The bench mob needs to show up.

The notable missing piece from last season’s title-winning team is backup guard Bruce Brown, who left via free agency. Brown’s ability to provide a steady hand and scoring punch when the starters were sitting was one of the keys to the Nuggets’ success during the 2023 NBA Playoffs.

Colorado Springs’ own Reggie Jackson has filled in for Brown admirably. The guard, who signed with Denver in February 2023, played all 82 games this season, averaging 10.2 points and 3.8 assists in a mostly backup role. The Nuggets have also leaned on second-year players Christian Braun (pronounced “brown”) and Peyton Watson (nickname: “Swatson”).

Here, a brief history lesson.

Alex English jumps to shoot over the Los Angeles Lakers defense during their NBA Pacific Division basketball game on January 8, 1985, in Inglewood, Los Angeles. The Nuggets won the game 126–124. Getty Images

While the Nuggets won their first and only NBA championship just last season, they do have a storied history. Denver was a regular in the playoffs during the 1980s (the Alex English years), qualifying nine straight seasons, a feat they bested between 2004 and 2013 (the Carmelo Anthony years) when they made 10 consecutive playoffs appearances.

The Nuggets have made five Western Conference Finals (losing three times to the Lakers, but sweeping them last year) and have helped produce 11 NBA Hall of Famers, including Allen Iverson, Dikembe Mutombo, and, of course, the small forward English, who you’ll want to look up before heading to any Nuggets watch party.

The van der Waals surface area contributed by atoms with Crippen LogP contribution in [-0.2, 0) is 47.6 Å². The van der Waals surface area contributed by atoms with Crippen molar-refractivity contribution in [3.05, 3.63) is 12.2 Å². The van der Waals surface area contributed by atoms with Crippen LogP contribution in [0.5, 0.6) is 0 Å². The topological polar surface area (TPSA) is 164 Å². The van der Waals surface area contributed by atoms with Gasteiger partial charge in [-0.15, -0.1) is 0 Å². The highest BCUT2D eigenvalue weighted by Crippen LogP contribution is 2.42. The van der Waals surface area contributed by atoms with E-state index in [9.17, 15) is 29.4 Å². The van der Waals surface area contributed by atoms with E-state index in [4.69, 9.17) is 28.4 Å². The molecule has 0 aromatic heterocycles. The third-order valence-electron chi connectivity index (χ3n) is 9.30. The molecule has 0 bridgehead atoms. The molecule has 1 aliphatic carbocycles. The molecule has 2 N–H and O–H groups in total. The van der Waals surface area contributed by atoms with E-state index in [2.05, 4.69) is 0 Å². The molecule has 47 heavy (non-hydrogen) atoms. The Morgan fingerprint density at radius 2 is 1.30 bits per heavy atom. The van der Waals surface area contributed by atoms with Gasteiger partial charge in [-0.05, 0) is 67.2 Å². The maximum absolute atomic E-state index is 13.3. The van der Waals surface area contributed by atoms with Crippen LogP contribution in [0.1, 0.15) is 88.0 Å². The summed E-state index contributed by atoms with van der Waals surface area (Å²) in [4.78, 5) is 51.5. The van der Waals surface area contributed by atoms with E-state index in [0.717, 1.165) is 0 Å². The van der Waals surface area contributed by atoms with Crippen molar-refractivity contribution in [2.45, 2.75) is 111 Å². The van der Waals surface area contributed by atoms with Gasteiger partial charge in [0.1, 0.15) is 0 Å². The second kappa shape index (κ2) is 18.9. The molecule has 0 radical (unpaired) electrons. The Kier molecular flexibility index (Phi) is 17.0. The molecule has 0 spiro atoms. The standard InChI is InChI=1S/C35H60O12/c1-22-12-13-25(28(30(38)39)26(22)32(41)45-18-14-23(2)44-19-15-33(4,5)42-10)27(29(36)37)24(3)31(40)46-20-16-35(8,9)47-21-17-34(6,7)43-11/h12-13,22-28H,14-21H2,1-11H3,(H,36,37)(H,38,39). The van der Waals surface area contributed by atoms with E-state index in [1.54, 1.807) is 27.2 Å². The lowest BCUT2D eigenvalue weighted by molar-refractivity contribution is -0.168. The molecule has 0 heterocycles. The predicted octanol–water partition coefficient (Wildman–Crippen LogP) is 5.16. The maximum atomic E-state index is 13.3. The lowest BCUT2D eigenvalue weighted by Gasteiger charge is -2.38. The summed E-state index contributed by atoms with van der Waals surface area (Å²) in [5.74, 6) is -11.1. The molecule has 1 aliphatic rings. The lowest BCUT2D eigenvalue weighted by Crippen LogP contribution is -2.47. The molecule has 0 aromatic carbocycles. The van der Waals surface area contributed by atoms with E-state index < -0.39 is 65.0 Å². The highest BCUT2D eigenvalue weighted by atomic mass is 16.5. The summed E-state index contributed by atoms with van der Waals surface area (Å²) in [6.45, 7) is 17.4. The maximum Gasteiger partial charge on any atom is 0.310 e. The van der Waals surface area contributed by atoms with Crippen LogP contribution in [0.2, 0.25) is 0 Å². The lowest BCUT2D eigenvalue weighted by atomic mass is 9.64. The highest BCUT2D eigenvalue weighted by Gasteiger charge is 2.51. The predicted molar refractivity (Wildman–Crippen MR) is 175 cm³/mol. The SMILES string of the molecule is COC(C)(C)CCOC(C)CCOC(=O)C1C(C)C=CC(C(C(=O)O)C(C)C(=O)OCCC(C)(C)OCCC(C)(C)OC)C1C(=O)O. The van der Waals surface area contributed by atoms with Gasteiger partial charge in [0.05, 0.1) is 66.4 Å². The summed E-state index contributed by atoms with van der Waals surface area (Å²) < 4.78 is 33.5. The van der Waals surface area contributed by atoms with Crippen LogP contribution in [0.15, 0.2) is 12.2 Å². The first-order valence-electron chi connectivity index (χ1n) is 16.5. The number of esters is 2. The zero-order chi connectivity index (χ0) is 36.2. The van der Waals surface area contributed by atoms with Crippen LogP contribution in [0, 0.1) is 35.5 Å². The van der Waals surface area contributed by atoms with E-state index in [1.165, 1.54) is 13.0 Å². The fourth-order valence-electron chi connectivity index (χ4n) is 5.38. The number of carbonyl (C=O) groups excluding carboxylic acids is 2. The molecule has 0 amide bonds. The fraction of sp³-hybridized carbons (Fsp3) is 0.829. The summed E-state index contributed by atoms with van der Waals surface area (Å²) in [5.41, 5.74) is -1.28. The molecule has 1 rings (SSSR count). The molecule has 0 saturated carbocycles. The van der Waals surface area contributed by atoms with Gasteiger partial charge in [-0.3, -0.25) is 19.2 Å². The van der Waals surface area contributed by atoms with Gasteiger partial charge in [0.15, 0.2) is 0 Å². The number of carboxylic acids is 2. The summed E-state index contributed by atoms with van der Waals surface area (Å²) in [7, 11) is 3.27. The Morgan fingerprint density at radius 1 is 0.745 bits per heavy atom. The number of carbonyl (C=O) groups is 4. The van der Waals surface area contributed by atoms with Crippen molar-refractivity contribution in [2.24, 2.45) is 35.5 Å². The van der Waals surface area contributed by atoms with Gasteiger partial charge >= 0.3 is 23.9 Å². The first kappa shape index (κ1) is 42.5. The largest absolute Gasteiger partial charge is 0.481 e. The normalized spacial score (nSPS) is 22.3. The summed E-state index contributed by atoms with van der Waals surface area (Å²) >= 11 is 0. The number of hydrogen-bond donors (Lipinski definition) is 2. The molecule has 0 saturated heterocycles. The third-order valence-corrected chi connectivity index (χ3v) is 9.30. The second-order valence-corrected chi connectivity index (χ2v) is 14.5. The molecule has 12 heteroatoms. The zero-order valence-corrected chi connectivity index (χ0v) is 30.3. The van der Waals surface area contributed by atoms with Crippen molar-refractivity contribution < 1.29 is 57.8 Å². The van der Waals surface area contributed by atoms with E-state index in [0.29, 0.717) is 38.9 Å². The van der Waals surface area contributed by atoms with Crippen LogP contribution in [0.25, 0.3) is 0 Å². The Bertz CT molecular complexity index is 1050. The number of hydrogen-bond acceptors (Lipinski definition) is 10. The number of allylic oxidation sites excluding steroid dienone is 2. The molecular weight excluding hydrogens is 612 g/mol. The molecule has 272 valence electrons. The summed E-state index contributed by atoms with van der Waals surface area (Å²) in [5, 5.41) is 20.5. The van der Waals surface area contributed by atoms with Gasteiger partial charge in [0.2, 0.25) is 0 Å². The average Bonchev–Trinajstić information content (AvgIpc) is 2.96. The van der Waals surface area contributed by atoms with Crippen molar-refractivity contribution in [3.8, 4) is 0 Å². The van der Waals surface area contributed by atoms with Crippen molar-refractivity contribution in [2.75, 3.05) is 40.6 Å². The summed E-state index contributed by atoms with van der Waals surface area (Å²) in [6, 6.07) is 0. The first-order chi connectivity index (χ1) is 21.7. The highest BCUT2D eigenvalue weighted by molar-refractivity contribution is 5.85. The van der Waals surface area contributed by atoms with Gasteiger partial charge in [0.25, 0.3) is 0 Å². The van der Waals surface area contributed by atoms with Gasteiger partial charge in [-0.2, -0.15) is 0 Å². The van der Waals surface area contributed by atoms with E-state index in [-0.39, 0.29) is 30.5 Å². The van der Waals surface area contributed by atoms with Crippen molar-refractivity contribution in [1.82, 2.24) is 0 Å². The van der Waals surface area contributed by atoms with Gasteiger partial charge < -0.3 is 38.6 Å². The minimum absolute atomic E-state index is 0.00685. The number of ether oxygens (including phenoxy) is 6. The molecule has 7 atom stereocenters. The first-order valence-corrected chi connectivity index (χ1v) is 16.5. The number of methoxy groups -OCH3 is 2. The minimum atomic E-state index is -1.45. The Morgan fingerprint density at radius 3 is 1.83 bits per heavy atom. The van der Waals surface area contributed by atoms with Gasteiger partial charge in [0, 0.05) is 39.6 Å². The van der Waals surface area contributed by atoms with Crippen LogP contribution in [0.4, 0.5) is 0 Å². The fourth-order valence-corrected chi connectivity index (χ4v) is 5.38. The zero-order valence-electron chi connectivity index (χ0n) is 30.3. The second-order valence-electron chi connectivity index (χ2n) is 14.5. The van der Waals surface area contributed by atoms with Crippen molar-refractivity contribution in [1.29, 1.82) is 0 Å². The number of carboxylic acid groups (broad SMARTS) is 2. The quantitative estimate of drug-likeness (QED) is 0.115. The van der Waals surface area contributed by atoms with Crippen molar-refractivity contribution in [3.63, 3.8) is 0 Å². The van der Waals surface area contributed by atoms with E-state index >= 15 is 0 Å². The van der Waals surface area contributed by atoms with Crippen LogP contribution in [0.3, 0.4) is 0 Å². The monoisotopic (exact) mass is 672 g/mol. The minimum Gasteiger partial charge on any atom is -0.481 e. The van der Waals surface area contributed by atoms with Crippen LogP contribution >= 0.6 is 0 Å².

Say goodbye (temporarily) to the blackout blues.

Altitude Sports, the regional sports network that broadcasts Nuggets and Colorado Avalanche games, has been in a protracted legal standoff with Comcast since 2019. Essentially, Altitude and Comcast can’t agree on a deal that would let the cable giant carry local games, meaning only DirectTV and FuboTV customers have been able to watch a once-in-a-generation, two-time MVP winner lead the NBA’s best team on a nightly basis—which is a shame, considering more than 90 percent of cable customers in Colorado have Comcast.

The two sides reached a settlement last year, but it doesn’t include broadcasting rights for Nuggets (or Avalanche) games. This is good news, however, if you just now realized the Nuggets are competitive: You can claim you would have been watching all year long, if not for that damn Comcast thing. (And the NBA Playoffs are televised nationally, anyway.)

The road ahead.

Being a number-two seed doesn’t guarantee anything—particularly with the way the Western Conference playoff bracket unfolded. Denver will play a familiar foe in the opening round: the seventh-seed Los Angeles Lakers. The Nuggets have beaten the Lakers in seven straight, including their four-game sweep in the Western Conference Finals last year, but victory is far from guaranteed. LeBron James, one of the greatest of all time, still wears the purple and gold, and Los Angeles is out for revenge after Nuggets announcer Vic Lombardi took a few shots during last season’s parade.


If the Nuggets slip past the Lakers, things get scary: In the second round, the Nuggets will clash with either the 56-win Minnesota Timberwolves or star-studded Phoenix Suns. If they make it to the Western Conference Finals, the Nuggets will likely be greeted by the mega-talented, one-seeded Oklahoma City Thunder or the Luka Dončić–led Dallas Mavericks. Then, the Boston Celtics, who finished the season with the best record in the NBA, could be waiting in the Finals.

Jay Bouchard
Jay Bouchard
Jay Bouchard is a Denver-based writer and a former editor on 5280's digital team.
Shane Monaghan
Shane Monaghan
Shane Monaghan is the former digital editor of 5280.com and teaches journalism at Regis Jesuit High School.